I thought the movie was great on many levels and we all can learn a lot about ourselves if we start to learn about the things that go on inside our heads. Since I learned that emotions and thoughts are just things that go on inside my head and not something that has to rule my Iife, I have become a more Joyful person.
The hard part is being aware of when we are having those emotions and thoughts then be able to step back, see them for what they are – just thought and emotions. I am still working on my “awareness muscle” and at times I become those thoughts and emotions before I realize what is going on.
I once saw a sign in store that said, “Don’t Believe Everything You Think”. I wish I would have bought that sign.
Thanks Shane. I find your comment encouraging. 🙂
I have never really understood the “don’t believe everything you think,” until just now. It makes sense.
It’s so interesting that we can observe ourselves while we are acting as ourselves. I wonder if that’s what self-awareness is all about?
I appreciate this post, “dark emotions” – sadness can grab on to even the best of us, and it can color our outlook on self, and others. Those who are sensitive to others are often sensitive to self! Because many leadership skills come with an emotional component (we say things like “I’m confident you can do this..” “… my instinct says you have greater strengths than you believe.”) The challenge, as I see it, is keeping this all constructive, sizing (am I making this too big? ..too small?) and experience (I’ve felt this pain before and I want to protect myself, especially in the case of betrayal.) So it’s important we get this right. When we feel “nobody understands” and want out, we’ve allowed sadness to take too big a bite. . A trusted friend can provide an independent perspective, perhaps by saying “let’s focus here.”
Thanks Ken. You’re being so practical and helpful. I’m a huge fan of bringing the outside in by including others on the journey.
It’s interesting that our emotions can become bigger than they need to be. It seems that we react against them or bury them when that happens. You remind me that seeing emotion for what it is, is the beginning of dealing with dark emotion.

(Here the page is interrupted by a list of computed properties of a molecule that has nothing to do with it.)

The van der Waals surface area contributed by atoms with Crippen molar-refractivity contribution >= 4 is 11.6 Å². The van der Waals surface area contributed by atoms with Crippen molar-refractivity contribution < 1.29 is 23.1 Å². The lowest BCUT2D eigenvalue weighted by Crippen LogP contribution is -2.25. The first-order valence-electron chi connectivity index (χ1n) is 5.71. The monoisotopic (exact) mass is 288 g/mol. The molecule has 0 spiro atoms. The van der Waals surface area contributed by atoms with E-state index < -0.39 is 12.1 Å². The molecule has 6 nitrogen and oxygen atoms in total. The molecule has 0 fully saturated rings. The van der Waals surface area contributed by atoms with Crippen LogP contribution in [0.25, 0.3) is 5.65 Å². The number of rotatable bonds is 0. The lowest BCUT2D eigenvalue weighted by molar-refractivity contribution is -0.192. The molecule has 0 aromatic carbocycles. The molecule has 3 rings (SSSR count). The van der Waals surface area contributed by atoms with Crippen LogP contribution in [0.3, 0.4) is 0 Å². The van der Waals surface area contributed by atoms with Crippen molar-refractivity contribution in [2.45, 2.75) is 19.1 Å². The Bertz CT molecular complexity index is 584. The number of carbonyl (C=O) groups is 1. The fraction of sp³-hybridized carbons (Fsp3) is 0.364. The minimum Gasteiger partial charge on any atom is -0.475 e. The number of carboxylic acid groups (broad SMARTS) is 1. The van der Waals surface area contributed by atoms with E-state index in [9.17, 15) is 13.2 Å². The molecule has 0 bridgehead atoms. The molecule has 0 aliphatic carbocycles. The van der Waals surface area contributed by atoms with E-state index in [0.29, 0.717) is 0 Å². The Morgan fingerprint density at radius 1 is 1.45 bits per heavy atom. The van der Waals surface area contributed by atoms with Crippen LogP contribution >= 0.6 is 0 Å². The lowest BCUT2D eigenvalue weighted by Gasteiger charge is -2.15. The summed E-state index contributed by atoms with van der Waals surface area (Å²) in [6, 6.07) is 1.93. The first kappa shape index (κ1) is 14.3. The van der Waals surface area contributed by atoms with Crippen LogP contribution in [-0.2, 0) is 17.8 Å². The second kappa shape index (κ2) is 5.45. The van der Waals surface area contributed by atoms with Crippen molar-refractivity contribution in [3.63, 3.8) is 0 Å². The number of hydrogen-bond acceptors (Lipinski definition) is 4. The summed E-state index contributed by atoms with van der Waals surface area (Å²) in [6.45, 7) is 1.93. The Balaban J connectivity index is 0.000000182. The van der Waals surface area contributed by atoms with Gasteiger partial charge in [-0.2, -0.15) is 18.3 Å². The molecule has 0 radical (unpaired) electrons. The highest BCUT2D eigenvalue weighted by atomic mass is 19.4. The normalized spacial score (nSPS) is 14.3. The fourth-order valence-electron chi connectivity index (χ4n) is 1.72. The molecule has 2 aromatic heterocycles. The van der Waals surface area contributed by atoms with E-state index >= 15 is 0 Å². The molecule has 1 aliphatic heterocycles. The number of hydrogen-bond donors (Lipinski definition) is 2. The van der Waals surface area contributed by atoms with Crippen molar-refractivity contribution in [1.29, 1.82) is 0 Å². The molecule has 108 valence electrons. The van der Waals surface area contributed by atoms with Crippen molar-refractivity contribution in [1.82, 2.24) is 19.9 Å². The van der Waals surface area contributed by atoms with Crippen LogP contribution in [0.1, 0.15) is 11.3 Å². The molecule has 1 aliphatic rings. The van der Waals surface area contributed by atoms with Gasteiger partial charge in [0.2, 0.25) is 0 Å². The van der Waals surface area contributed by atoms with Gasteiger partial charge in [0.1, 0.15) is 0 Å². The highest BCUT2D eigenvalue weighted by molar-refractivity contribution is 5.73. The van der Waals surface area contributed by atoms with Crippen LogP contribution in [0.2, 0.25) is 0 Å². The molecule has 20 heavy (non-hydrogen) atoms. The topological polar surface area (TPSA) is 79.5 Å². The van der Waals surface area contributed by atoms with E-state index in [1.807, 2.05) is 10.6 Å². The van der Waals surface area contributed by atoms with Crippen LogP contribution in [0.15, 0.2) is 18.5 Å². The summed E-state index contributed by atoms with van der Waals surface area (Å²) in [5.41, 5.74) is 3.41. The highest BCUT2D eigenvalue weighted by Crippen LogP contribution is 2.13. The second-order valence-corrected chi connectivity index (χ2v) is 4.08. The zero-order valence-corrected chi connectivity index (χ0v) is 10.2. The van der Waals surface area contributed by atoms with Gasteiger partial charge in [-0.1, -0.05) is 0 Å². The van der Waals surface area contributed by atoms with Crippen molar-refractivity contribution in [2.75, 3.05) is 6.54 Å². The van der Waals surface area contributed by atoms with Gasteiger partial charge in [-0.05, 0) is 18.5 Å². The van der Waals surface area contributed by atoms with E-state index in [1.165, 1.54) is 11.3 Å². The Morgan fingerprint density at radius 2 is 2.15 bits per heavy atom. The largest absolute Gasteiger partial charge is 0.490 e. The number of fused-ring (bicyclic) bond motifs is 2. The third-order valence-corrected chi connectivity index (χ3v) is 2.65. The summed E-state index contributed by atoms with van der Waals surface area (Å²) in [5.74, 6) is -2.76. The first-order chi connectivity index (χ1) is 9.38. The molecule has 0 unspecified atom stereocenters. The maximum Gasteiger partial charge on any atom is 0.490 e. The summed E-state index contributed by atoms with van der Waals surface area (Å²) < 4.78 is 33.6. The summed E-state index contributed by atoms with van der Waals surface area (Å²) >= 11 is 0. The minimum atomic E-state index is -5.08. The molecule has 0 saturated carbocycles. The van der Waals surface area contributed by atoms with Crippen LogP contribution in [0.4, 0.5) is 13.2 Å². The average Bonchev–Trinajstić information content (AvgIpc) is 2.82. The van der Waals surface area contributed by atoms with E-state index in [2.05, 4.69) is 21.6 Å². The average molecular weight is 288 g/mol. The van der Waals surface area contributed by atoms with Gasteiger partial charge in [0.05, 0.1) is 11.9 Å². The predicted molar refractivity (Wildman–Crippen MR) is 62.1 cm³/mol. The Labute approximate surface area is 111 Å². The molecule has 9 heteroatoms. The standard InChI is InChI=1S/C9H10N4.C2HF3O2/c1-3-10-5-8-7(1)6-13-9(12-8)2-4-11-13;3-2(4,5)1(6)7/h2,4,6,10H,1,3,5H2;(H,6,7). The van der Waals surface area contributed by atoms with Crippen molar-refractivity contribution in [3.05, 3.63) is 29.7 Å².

Glad you shared your insights.
One of my favorite visuals in this charming and insightful movie is the moment that the stored memories start showing up multi-hued. I’m reminded that as a leader, we need to be attentive to the many hues around us. We’re at our best when we see, acknowledge and honor all those colors and the perspectives and experiences they represent.
Thanks Lynn. Mine too!
I also thought it was powerful when Joy started to believe in Sadness. 🙂
Thank you for joining in.
It is true that dark emotion provides us direction, lessons and learning. We learn more in dark emotions than bright emotions. I do believe that it purely depends upon our belief. When we believe that we can overcome dark phase, we build confidence and hence work harder to surpass dark phase. Similarly, when we disbelieve that we can not overcome dark phase, we tend to lose confidence and hence more likely to face what we expect beforehand. This is how our leadership capability is reflected.
Most of our beliefs is ingrained based on our experience and upbringing.However, many our believed are learned and acquired. I think, we need in inculcate hope and optimism in every dark emotion. That is the best way we can overcome even the worst phase. This attitude provides great energy, enthusiasm and resilience to our effort and outlook.
You seem to hit on issues happening around me all the time. Perhaps that’s a sign I am normal? Really good post Dan.
Great perspective on the emotional reflection and how it can lead towards a better and positive direction. Much of it is recognition and pivoting in what works best for you and/or your organization. This is where some conflict (internal & external) arise and the need for solid partners to have thoughtful conversations with.
p.s. – I’m a leadership freak newbie and enjoying it very much!
Thank you, Dan!
We cannot overestimate the importance of growing our capacity to be with all of our emotions, valuing them equally, and learning what they have to teach us. Turns out, we need this ability for ourselves before we can extend it to others. The idea of leading by example cannot be overstated! Have a great weekend!
There is definitely a learning experience that comes with strong emotions such as sadness. When I experience a failing moment, it is those strong emotions that help me to create a better plan and the best ideas that would not have been realized otherwise. Strong emotions help me to think at a deeper level because I am focused on the solution rather than the problem that created the emotion. One quote that always helps me is that from Alex Elle, “I am thankful for my struggle because without it, I wouldn’t have stumbled across my strength.”
Thank you for this post! I was able to share it to young leaders and be able to explain something I have been trying to for a long time in a way I didn’t know how to articulate!